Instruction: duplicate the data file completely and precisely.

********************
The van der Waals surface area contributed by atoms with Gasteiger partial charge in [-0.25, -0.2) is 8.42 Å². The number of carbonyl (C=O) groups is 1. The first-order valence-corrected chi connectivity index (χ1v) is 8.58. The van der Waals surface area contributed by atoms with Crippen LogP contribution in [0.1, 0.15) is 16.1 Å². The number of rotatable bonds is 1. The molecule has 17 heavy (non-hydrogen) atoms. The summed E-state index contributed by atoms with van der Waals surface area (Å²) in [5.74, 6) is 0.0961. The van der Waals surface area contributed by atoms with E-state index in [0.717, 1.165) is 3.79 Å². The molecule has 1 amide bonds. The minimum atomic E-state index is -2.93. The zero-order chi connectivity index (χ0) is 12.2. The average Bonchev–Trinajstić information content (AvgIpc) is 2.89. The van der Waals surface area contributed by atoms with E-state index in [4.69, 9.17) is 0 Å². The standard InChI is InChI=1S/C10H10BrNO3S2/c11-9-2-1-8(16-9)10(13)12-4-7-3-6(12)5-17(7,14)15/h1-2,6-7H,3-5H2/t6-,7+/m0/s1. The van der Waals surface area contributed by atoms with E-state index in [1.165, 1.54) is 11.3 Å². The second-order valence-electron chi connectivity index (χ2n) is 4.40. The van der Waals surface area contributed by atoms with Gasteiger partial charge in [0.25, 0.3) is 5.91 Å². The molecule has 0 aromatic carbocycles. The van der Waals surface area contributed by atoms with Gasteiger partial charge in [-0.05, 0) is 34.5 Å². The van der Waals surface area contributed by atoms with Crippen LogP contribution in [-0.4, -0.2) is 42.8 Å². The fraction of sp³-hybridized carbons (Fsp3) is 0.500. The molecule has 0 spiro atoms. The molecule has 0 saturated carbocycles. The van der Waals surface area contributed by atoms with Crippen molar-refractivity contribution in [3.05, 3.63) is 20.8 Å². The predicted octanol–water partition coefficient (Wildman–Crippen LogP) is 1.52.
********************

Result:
The van der Waals surface area contributed by atoms with Gasteiger partial charge in [-0.25, -0.2) is 8.42 Å². The number of carbonyl (C=O) groups is 1. The first-order valence-corrected chi connectivity index (χ1v) is 8.58. The van der Waals surface area contributed by atoms with Crippen LogP contribution in [0.1, 0.15) is 16.1 Å². The number of rotatable bonds is 1. The molecule has 17 heavy (non-hydrogen) atoms. The summed E-state index contributed by atoms with van der Waals surface area (Å²) in [5.74, 6) is 0.0961. The van der Waals surface area contributed by atoms with E-state index in [0.717, 1.165) is 3.79 Å². The molecule has 1 amide bonds. The minimum atomic E-state index is -2.93. The zero-order chi connectivity index (χ0) is 12.2. The average Bonchev–Trinajstić information content (AvgIpc) is 2.89. The van der Waals surface area contributed by atoms with E-state index in [4.69, 9.17) is 0 Å². The standard InChI is InChI=1S/C10H10BrNO3S2/c11-9-2-1-8(16-9)10(13)12-4-7-3-6(12)5-17(7,14)15/h1-2,6-7H,3-5H2/t6-,7+/m0/s1. The van der Waals surface area contributed by atoms with E-state index in [1.165, 1.54) is 11.3 Å². The second-order valence-electron chi connectivity index (χ2n) is 4.40. The van der Waals surface area contributed by atoms with Gasteiger partial charge in [0.25, 0.3) is 5.91 Å². The molecule has 0 aromatic carbocycles. The van der Waals surface area contributed by atoms with Gasteiger partial charge in [-0.05, 0) is 34.5 Å². The van der Waals surface area contributed by atoms with Crippen LogP contribution in [-0.4, -0.2) is 42.8 Å². The fraction of sp³-hybridized carbons (Fsp3) is 0.500. The molecule has 0 spiro atoms. The molecule has 0 saturated carbocycles. The van der Waals surface area contributed by atoms with Crippen molar-refractivity contribution in [3.05, 3.63) is 20.8 Å². The predicted octanol–water partition coefficient (Wildman–Crippen LogP) is 1.52.